The subject matter of videogames is changing, and it could be said maturing, thanks to the likes of Gone Home and That Dragon, Cancer. But there’s an argument to be made that games like that are more art than game, more of a passive experience. While that’s fine, it’s not to everyone’s tastes – precious little is. Bound aims to marry a mature story with that of a platform game, and succeeds more often than it fails.
I’m hesitant to dive too deeply into what is going on, but interactive vignettes are played out filling in the blanks (though in truth, you’ll figure out what happened well before the final of the five levels on offer), but what really shines here is the mix of sound and visuals. Bound is a delight to view, with a living world that envelopes you as you prance around the colourful playground, geometry bending and breaking as you progress. It’s a world that is more fantastical than real, which makes narrative sense (though I can’t go in to why). The fire colours dance around your character as you pass through them, some friendly and others a violent force. This is a place that bends the rules as you know them, and one moment you’ll be walking through a door, then the next you’re upside down. Magic carpets will have you slide along them through the environment, giving you an alternative look at the place you’re traversing through.
It’s magical to look at, but the opening piano chords strike the musical scene. If you know nothing about it, Bound’s soundtrack and opening moments let you know you’re in for an experience that aims to be emotional, and hopes to be memorable. The music throughout is exceptional, and it’s so well mixed that at times it feels as though you are making it happen. The bulk of your play will be as a female of unknown origin who interacts with her mother and raging aggressive beasts that pop up from time to time, giving manifest to dark things the story alludes to. It’s a shame some of the scene transitions are less than smooth, because it pulls you out of the immersion sometimes.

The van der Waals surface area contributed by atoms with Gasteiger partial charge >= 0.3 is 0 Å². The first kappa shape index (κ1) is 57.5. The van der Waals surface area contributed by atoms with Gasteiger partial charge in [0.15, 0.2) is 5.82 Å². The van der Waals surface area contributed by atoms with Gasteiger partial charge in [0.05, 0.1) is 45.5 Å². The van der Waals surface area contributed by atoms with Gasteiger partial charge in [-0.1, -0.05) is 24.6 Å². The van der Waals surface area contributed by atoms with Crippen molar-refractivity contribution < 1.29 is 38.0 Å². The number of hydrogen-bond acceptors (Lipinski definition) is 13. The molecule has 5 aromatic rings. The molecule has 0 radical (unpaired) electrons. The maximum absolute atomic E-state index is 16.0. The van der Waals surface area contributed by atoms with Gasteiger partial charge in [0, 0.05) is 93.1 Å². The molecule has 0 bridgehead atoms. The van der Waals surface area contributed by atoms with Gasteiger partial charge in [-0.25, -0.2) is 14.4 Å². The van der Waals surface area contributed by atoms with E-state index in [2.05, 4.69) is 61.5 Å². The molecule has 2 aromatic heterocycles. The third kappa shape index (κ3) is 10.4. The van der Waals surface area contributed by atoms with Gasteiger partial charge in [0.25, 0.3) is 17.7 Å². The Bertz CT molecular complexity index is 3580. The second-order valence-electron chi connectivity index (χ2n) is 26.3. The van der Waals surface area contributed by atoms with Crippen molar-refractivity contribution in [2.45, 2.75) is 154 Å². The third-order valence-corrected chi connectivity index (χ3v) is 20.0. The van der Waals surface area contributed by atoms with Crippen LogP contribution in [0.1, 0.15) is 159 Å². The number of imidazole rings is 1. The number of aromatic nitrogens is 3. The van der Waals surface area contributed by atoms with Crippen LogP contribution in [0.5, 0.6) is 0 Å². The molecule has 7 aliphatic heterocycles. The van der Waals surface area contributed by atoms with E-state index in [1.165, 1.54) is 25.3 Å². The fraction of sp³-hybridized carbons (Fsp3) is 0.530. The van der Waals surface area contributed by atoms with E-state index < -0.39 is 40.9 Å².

So it’s important that it looks and sounds good, because the movement is that of a ballet dancer. Her arms will be out to her sides as she walks or runs, and jumps are gymnastic leaps. Even walking along a tightrope against a wall will have her pirouette as she moves. This forms an important part of how you stay alive, because although there are pitfalls and badly timed jumps that might end you (briefly, death is rarely a punishment worth worrying about), the fire like red gas will attack you and bring you to your knees unless you dance to protect yourself.
Simply holding R2 and one of the face buttons will have you dance and create a makeshift shield that can see you through most dangerous spots, and is also how you finish each level, fighting off the darkness with dance before you escape on an automated end-of-level magic carpet. It sounds insane, but it’s mesmerising at times. What is here is a basic game, with rudimentary platforming and low (if any) peril progress slowing devices, but it’s elevated above average because of that audio and visual design.
That’s not to say it’s mechanically bad, it’s more than competent as a platformer, but there are better examples out there. A speed-run mode unlocks which is interesting, because the five levels on offer can be played in any order, so the challenge for playing through quickly is to find the critical path, and indeed, the critical level order. On your first time through there are paths you can’t access, which change depending on the order you play the levels. It’s an interesting idea, but I suspect most people will see Bound as a one-and-done affair.
Although the story resonated with me, it’ll miss the mark with others. An interesting ending changes things up, but otherwise, within the first hour you’ll either be captivated or bored. It’s great to see developers being brave and trying to tell stories that aren’t generic, even if they do have their roots in the mundane everyday lives that we live. In that respect, Bound stands out from the crowd by tackling something you don’t see often in a game. A stunning visual aesthetic and gorgeous audio production, and a good game that doesn’t outstay its welcome, I enjoyed my fleeting time in this world, and I’ll return to it when it’s available with VR support later this year.
Phenomenal art design
Not the best platformer
Jarring scene transitions